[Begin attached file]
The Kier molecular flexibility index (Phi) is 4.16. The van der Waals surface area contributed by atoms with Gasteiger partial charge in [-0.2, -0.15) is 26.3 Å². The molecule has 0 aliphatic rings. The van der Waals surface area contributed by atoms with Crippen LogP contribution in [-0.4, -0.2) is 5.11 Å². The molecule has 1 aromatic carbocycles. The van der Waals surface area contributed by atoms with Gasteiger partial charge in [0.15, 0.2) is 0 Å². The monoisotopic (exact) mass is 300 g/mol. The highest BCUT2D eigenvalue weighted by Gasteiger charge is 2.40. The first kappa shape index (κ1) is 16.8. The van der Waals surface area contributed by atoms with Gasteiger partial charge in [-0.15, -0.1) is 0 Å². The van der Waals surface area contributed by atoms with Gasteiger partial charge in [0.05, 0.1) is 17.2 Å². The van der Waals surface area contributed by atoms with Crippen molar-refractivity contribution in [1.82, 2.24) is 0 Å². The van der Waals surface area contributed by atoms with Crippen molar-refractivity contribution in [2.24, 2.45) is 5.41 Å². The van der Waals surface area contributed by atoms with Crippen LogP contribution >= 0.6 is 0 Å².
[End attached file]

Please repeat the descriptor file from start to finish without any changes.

The Kier molecular flexibility index (Phi) is 4.16. The van der Waals surface area contributed by atoms with Gasteiger partial charge in [-0.2, -0.15) is 26.3 Å². The molecule has 0 aliphatic rings. The van der Waals surface area contributed by atoms with Crippen LogP contribution in [-0.4, -0.2) is 5.11 Å². The molecule has 1 aromatic carbocycles. The van der Waals surface area contributed by atoms with Gasteiger partial charge in [0.15, 0.2) is 0 Å². The monoisotopic (exact) mass is 300 g/mol. The highest BCUT2D eigenvalue weighted by Gasteiger charge is 2.40. The first kappa shape index (κ1) is 16.8. The van der Waals surface area contributed by atoms with Gasteiger partial charge in [-0.15, -0.1) is 0 Å². The van der Waals surface area contributed by atoms with Gasteiger partial charge in [0.05, 0.1) is 17.2 Å². The van der Waals surface area contributed by atoms with Crippen molar-refractivity contribution in [1.82, 2.24) is 0 Å². The van der Waals surface area contributed by atoms with Crippen molar-refractivity contribution in [2.24, 2.45) is 5.41 Å². The van der Waals surface area contributed by atoms with Crippen LogP contribution >= 0.6 is 0 Å².